low-end HVLP spray systems

I'm thinking about buying a low-end HVLP spay system. Turbinaire has one that retails for about $800 dollars US. Same for Fuji.
Are there other brands to consider? Which is best?
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wrote:

I really like my Fuji Mini-Mite 4. Its a Q4 without noise insulation. My results with solvent and WB lacquers, varnishes and shellacs have been excellent and quite easy to attain. I'd buy it again in a heartbeat. That said, I haven't used the others, so I can't say if it's "best"
I'm equipped with the gravity and suction cups, as well as a pressure pot. I added a 50' black rubber hot water hose to get the turbine a larger distance from the spray area.
No matter what you buy, a 110v Long Ranger dust collection remote works great to turn the turbine on and off as needed. <G>
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I have a TP brand. The unit I bought used three years ago was originally purchased new in 1986. We use it heavily in our vintage travel trailer restoration and remodeling businesses. The unit I have is smaller than those sold now. We have never had a problem or break down and fine finishes are easy to obtain whether using oil or water based finishes.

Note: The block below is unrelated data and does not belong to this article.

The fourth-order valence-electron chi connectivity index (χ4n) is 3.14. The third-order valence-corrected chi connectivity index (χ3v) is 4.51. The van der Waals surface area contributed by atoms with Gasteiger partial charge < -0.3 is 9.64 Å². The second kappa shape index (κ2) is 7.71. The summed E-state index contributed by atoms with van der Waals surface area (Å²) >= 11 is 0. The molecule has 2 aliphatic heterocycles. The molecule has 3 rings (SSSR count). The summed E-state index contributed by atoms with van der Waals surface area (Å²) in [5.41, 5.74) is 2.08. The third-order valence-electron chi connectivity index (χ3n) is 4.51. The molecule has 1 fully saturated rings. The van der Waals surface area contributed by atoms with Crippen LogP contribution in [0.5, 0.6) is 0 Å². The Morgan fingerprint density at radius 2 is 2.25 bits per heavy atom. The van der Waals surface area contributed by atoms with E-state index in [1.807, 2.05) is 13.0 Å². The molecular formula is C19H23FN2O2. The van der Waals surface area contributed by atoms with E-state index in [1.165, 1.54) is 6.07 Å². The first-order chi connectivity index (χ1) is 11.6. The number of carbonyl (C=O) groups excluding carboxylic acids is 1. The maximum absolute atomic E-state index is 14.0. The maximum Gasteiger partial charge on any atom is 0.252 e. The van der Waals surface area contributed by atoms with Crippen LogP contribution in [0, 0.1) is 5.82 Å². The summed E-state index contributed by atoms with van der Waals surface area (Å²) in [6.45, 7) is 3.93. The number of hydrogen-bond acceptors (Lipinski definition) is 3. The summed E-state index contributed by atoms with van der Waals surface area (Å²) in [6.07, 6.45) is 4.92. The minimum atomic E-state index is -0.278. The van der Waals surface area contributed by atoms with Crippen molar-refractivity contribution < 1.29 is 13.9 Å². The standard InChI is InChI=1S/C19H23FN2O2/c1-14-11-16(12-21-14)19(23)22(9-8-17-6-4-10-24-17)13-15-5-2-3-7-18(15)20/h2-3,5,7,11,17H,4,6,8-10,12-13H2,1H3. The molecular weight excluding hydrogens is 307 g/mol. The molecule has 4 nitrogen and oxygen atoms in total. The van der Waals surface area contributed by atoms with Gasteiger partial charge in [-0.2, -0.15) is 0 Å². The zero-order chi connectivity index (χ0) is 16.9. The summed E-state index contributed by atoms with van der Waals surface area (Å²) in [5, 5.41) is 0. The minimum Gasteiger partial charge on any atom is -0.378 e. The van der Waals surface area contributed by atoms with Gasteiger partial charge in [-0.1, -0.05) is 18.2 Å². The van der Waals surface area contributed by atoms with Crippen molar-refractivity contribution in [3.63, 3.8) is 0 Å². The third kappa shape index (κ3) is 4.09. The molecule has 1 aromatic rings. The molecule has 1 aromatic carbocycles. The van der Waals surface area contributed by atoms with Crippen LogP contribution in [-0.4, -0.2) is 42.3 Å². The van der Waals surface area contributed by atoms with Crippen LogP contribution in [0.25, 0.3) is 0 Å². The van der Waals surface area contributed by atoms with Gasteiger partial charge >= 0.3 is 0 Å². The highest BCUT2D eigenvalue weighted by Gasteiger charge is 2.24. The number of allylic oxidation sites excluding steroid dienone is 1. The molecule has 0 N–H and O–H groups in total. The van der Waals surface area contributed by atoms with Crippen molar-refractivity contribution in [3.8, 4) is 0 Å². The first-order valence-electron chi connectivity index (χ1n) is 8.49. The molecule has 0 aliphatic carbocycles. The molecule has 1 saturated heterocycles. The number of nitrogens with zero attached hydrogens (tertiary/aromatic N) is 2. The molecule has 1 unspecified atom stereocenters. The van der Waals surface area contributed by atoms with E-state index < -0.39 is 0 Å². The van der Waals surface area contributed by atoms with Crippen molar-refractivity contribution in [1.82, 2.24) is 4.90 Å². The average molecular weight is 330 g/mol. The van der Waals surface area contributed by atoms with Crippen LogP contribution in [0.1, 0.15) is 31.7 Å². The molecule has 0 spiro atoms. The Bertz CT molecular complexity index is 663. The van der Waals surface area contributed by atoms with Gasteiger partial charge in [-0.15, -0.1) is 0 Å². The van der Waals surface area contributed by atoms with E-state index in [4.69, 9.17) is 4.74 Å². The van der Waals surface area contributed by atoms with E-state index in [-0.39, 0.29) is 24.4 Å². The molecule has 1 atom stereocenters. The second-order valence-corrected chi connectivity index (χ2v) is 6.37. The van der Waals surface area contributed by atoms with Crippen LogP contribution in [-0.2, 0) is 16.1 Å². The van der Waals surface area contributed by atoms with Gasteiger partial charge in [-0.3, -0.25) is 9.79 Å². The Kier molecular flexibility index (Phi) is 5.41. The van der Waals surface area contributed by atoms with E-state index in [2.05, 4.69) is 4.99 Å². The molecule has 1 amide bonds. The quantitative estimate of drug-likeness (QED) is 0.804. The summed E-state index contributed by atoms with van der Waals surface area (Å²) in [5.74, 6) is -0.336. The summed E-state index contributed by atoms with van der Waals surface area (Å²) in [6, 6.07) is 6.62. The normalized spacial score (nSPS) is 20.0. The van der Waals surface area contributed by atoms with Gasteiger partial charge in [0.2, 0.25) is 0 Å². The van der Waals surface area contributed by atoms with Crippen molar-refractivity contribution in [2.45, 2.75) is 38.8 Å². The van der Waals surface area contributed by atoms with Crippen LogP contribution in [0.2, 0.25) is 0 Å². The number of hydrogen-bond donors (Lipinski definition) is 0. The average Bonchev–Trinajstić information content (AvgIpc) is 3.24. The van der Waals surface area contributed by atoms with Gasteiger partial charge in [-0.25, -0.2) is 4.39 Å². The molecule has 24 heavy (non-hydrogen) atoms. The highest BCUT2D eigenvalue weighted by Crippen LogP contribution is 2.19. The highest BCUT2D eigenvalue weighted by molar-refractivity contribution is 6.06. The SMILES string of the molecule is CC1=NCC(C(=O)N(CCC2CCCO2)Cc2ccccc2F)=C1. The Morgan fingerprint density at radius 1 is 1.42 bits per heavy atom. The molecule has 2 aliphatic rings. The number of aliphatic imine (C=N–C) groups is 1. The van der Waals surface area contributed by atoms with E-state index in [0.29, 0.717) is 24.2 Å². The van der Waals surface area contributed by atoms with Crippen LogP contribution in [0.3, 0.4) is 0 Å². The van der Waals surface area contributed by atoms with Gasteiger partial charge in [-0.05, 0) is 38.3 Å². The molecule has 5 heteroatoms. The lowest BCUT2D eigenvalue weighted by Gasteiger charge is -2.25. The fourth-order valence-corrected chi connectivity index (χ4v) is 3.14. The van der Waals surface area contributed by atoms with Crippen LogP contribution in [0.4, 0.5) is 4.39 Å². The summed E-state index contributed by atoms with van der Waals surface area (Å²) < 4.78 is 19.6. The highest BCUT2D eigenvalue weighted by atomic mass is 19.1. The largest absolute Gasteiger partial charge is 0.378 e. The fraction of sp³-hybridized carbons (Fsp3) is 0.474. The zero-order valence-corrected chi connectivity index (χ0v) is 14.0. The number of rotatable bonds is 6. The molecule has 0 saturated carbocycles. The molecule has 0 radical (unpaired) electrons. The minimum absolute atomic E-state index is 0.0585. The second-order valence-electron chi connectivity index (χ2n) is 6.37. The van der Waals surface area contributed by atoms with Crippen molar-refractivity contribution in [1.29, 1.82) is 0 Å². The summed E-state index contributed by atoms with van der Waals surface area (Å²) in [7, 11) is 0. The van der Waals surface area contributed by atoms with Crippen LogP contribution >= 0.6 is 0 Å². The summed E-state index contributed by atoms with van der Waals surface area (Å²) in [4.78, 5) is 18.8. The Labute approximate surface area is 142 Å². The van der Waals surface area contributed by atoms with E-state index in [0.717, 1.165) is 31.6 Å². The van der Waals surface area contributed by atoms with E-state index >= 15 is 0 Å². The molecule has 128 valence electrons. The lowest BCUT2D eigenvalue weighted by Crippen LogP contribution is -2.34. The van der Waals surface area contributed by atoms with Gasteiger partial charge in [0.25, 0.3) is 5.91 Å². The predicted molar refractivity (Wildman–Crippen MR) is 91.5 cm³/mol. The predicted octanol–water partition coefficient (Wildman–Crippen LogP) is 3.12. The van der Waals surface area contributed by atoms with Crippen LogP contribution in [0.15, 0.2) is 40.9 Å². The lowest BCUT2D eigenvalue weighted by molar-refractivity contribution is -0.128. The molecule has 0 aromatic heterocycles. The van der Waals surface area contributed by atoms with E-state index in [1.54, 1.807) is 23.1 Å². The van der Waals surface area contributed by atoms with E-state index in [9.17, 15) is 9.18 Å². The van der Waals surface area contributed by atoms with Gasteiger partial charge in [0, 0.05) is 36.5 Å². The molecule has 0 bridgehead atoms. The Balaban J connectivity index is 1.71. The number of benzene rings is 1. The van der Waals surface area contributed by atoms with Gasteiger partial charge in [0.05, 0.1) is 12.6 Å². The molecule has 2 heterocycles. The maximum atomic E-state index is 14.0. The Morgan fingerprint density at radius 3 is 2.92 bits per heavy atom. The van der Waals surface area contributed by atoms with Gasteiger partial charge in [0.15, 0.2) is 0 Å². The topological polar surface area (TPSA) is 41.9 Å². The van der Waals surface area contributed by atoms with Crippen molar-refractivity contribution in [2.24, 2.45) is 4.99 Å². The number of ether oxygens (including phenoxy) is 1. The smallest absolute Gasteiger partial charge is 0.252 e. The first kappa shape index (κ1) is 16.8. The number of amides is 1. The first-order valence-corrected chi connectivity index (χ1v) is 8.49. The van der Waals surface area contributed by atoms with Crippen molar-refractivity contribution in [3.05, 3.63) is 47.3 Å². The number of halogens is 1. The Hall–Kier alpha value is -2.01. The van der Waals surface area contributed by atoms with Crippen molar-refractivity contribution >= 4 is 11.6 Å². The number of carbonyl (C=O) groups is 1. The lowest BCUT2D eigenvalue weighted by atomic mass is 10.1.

http://www.tptools.com/dg/59_HVLP-Paint-Spray-Equipment.html
cm
www.vintagetrailersforsale.com

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sandy wrote:

The latest issue of Woodworker's Journal (June 2007) has an article on 8 HVLP spray systems in the $450-$900 price range. The article was written by Michael Dresdner, their finishing expert.
Wayne
P.S. He called them "high-end" systems
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NoOne N Particular wrote:

http://www.woodworkersjournal.com/ezine/archive/173/interview.cfm
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several peopl wrote: > good stuff about hplv
Thanks guys. This has been helpful. What about the "turbine" vs "converted air compressor" issue? A buddy of mine, who is a small boat manufacturer, told me he uses some sort of a conversion contraption, so he can run his hplv guns off a standard air compressor.
He said several auto-body guys he talked to, said that's the best way to go......more consistent spray patterns on big spray jobs (cars and boats vs cabinet doors, for instance).
I'm a boat builder, so this might be an issue for me.
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The HVLP systems that use an air compressor are a bit of a hybrid. Unless you are using an air compressor that would power an oil platform you will never get the kind of pressure a that a turbine unit. But most people don't want to spend the dough on a turnbine.